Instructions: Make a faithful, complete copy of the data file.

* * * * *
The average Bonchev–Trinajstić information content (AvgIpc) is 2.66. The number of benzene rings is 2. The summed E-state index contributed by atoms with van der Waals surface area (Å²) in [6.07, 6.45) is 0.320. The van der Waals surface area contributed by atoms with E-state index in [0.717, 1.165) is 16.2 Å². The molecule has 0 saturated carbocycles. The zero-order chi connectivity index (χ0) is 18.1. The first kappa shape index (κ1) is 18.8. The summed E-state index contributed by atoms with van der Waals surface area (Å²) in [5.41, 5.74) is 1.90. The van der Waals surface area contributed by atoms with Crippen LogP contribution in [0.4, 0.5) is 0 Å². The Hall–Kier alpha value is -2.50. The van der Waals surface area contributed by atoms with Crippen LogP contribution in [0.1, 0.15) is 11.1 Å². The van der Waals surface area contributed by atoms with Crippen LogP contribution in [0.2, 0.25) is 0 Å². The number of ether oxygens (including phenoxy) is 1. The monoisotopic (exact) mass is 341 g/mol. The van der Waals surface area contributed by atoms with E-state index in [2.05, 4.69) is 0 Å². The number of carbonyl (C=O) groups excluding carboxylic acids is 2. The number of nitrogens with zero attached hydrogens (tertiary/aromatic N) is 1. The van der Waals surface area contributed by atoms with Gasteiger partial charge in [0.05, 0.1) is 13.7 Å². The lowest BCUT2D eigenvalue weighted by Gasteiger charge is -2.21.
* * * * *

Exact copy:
The average Bonchev–Trinajstić information content (AvgIpc) is 2.66. The number of benzene rings is 2. The summed E-state index contributed by atoms with van der Waals surface area (Å²) in [6.07, 6.45) is 0.320. The van der Waals surface area contributed by atoms with E-state index in [0.717, 1.165) is 16.2 Å². The molecule has 0 saturated carbocycles. The zero-order chi connectivity index (χ0) is 18.1. The first kappa shape index (κ1) is 18.8. The summed E-state index contributed by atoms with van der Waals surface area (Å²) in [5.41, 5.74) is 1.90. The van der Waals surface area contributed by atoms with Crippen LogP contribution in [0.4, 0.5) is 0 Å². The Hall–Kier alpha value is -2.50. The van der Waals surface area contributed by atoms with Crippen LogP contribution in [0.1, 0.15) is 11.1 Å². The van der Waals surface area contributed by atoms with Crippen LogP contribution in [0.2, 0.25) is 0 Å². The number of ether oxygens (including phenoxy) is 1. The monoisotopic (exact) mass is 341 g/mol. The van der Waals surface area contributed by atoms with E-state index in [2.05, 4.69) is 0 Å². The number of carbonyl (C=O) groups excluding carboxylic acids is 2. The number of nitrogens with zero attached hydrogens (tertiary/aromatic N) is 1. The van der Waals surface area contributed by atoms with Gasteiger partial charge in [0.05, 0.1) is 13.7 Å². The lowest BCUT2D eigenvalue weighted by Gasteiger charge is -2.21.